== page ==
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Reply By: guy (sydney) - Saturday, Jan 10, 2004 at 09:14

Saturday, Jan 10, 2004 at 09:14
Not sure where you are but theres a place at birkenhead point in sydney that do it for about $8 a dvd (i think) it might even be $10.
Guy
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Reply By: StephenF - Saturday, Jan 10, 2004 at 10:14

Saturday, Jan 10, 2004 at 10:14
I recently upgraded my video camera from a analogue video-8 to a digital mini-DV and am in the process of putting all the old video-8 tapes on to DVD.

I converted the video-8 tapes to digital by simply copying them to the digital camera. As the digital camera has a firewire port I had to buy a firewire card for the PC (about $75) so that I could connect the camera to the PC (some newer PCs have built-in firewire ports, also called IEEE-1394). I used Windows Movie Maker to copy from the digital camera to the PC, storing the contents as AVI files. I then used Movie Maker to edit the AVI files to split them into "episodes" and get rid of mistakes, boring bits and stuff I didn't want.

I bought a DVD burner (Pioneer A06 - about $260) which came with the software to burn the AVI files to DVD. You just add the AVI files in the order you want up to the 4.7gb maximum for each DVD, add titles and pictures for each section to make them look good, and burn away.

Once you have burned your DVDs you can then delete the huge AVI files from from the PC. If you think you may need them later to do further editing you can copy them to DVD or even back to digital tape via the camera.

You will need a big hard drive (I bought a 120gb) and lots of time (a 1-hour compilation takes over three hours to process to DVD). It's worth it though - the results are impressive and you can easily distribute copies to family and friends.

Good luck,
Stephen.
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Reply By: Jay - Sunday, Jan 11, 2004 at 03:50

Sunday, Jan 11, 2004 at 03:50
Hey Geoff & Jenn,

Not too cut anyones grass or anything but these replys are all do-able, yes, but semi complex to the untrained and unnessicaraly time consuming. I work for Panasonic Australia, and the quickest simplest way to go about would be to buy a DVD Recorder. www.panasonic.com.au under DVD's. These work the same as your run of mill VCR just with with DVD. You run your CAM via AV straight to back of the DVD Recorder. Put your CAM in VCR mode and hit play and then record on you DVD recorder and presto. Some models also come with harddrive like your PC up to 100 gig (a DVD disk single sided is 4.7 gig, you do the math) which means you can record straight to the unit first with out a disk. Edit on the unit, cut out, chop n change scenes, name and split scenes. The firmware is state of the art and worth every dollar. Prices range from under a grand to about 2 grand. Just to bounce some model numbers off you. DMR-100H has a 100gig HD. DMR-E60 no hard drive so you need a disk, no biggy if you dont mind forking out 4 bucks for a disk when you buy the unit. Alternativley contact 132600 Panasonic Customer Care for more info or post a follow up and I will be happy to give you more information. Hope this helps.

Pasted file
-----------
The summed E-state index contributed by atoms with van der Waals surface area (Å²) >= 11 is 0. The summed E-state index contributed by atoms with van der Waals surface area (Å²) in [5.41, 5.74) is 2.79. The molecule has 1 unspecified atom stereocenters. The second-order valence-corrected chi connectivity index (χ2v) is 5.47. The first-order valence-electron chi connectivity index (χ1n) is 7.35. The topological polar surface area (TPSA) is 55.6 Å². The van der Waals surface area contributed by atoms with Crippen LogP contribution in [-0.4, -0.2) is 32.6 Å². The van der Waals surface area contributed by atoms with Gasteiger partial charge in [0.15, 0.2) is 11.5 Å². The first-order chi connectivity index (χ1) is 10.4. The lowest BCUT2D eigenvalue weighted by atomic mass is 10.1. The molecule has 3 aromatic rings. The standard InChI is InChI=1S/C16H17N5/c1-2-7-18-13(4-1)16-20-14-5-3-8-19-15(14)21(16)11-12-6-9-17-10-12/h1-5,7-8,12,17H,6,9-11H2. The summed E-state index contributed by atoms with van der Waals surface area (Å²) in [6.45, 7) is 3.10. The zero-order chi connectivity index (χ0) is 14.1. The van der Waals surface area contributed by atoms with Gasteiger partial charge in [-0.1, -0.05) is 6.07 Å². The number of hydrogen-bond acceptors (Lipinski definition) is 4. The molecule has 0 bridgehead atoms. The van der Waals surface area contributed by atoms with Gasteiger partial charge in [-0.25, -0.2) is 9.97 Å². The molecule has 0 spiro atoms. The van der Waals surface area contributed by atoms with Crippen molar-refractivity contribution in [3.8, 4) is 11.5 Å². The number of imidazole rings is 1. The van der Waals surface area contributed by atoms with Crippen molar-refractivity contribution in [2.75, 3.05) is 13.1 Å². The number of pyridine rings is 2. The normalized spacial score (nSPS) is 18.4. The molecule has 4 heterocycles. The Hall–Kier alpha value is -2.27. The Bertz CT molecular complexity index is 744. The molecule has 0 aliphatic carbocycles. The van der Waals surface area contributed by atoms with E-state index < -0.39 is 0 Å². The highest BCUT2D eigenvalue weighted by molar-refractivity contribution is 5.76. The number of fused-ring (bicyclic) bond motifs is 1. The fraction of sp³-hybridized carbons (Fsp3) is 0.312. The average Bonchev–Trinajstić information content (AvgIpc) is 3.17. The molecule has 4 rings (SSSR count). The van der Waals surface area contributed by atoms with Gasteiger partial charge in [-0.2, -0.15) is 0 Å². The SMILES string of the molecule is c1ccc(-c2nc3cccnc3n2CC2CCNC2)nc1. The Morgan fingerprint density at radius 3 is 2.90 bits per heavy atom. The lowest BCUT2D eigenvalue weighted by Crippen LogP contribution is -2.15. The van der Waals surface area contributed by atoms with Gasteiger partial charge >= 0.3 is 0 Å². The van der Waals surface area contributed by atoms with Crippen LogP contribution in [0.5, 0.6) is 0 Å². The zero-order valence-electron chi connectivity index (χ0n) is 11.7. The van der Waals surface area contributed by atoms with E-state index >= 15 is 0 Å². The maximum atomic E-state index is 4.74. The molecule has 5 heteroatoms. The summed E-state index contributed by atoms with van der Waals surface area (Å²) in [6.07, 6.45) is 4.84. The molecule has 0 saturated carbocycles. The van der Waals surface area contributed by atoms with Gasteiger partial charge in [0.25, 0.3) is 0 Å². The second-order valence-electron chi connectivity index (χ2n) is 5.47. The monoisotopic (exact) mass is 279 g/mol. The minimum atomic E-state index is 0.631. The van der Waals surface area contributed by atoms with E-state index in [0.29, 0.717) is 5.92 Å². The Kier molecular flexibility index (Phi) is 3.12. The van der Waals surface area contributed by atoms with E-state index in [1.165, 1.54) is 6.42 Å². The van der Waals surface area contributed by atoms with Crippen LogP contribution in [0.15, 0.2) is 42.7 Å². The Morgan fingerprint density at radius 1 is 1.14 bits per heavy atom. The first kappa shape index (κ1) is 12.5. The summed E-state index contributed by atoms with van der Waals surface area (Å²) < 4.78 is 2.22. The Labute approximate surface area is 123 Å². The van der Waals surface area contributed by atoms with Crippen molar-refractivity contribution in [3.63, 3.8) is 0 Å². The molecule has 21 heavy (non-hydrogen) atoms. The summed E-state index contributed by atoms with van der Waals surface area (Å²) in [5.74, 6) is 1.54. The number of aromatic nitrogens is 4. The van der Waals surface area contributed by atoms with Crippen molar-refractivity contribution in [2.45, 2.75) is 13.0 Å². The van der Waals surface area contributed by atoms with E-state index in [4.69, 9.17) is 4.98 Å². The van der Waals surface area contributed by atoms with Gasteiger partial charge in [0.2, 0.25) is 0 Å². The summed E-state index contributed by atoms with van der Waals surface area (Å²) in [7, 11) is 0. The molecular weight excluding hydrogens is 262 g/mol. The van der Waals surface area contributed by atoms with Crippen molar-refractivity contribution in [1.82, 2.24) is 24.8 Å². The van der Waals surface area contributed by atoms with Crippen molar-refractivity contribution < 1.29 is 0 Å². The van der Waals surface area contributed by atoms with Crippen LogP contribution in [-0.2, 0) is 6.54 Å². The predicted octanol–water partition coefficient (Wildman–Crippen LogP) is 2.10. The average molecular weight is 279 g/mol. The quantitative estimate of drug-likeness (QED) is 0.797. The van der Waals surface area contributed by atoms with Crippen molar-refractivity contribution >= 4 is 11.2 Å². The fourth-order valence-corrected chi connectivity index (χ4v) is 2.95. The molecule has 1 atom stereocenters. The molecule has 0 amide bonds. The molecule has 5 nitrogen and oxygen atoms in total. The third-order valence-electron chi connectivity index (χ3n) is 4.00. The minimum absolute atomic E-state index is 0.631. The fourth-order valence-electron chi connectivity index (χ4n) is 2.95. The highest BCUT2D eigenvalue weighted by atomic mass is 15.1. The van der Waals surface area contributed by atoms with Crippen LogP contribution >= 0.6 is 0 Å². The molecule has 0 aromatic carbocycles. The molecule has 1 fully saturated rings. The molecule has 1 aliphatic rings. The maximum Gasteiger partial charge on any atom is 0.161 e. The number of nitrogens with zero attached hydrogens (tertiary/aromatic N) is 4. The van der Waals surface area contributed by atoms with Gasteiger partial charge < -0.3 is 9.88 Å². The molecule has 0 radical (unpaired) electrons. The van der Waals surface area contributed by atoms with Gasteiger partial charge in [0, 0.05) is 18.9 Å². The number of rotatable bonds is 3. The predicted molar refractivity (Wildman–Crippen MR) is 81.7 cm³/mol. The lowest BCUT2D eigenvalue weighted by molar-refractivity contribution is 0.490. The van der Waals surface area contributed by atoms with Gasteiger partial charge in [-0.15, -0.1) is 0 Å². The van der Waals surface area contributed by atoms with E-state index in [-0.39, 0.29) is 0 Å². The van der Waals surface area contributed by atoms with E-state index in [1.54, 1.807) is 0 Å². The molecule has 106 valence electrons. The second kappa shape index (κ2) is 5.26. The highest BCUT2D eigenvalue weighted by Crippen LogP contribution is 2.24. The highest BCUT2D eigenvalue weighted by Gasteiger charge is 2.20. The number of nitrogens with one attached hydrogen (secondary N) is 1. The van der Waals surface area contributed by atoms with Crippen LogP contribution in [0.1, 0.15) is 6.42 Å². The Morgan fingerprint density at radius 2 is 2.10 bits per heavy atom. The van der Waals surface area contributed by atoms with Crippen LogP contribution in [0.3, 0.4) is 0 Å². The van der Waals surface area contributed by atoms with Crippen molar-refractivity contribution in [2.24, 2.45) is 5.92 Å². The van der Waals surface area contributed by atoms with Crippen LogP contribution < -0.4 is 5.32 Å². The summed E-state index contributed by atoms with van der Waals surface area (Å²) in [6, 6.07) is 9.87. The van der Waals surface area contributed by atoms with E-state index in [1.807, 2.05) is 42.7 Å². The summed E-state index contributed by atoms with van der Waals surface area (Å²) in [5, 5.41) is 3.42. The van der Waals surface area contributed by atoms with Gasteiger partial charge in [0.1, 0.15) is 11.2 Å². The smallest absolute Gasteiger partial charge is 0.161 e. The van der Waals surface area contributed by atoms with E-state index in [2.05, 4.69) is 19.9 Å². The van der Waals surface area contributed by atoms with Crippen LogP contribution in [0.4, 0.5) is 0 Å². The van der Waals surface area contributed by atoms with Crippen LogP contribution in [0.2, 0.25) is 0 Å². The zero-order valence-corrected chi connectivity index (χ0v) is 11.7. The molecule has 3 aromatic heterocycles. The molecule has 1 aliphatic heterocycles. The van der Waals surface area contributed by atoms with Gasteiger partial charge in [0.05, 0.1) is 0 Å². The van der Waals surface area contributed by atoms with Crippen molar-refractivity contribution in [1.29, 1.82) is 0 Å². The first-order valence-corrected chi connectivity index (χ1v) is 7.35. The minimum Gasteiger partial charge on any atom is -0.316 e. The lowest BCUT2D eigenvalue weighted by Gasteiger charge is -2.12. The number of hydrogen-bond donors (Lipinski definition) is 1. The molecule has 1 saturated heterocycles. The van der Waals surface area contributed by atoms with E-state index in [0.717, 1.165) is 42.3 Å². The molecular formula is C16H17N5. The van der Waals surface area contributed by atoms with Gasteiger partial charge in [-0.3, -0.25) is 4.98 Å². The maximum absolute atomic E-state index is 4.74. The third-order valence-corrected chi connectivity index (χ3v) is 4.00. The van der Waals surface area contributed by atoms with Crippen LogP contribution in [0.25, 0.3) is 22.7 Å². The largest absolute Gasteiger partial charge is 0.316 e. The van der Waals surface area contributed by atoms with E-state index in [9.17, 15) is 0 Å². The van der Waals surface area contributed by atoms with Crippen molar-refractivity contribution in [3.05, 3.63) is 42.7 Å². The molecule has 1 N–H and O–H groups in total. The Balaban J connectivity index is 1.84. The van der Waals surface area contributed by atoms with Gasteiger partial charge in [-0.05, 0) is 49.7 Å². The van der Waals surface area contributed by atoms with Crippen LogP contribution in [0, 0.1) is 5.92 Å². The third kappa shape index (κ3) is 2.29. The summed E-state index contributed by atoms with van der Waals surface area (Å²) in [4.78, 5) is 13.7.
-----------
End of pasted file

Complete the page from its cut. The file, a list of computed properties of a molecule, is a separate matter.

Jay
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Follow Up By: Jason (macca) - Sunday, Jan 11, 2004 at 08:23

Sunday, Jan 11, 2004 at 08:23
Jay

what is the cost of one of these units versus an internal DVD burner for your PC. I was of the impression that the burners you refer to in your post are worth from $1000 up to $2000?
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Follow Up By: Jay - Sunday, Jan 11, 2004 at 20:04

Sunday, Jan 11, 2004 at 20:04
Jason,

Yeh thats right they are in that price bracket versus a couple hunge for a PC one, but you cant record normal TV for a WEEK straight with a PC DVD Burner? DVD-RAM or media too expensive ? Who cares, units got a 100gig harddrive. Store it there till next pay day. Or even leave there for a couple months, until the overall price of media comes down :) Also you have the option to record in Standard Play, Long Play or Extended long play, so thats gives prolly a few weeks. Price tag seems a little high, but for what it can do its worth it and it gives you the best of both worlds, so you can kiss the VCR goodbye, something thats been in a thorn in the side of humanity so quite some time.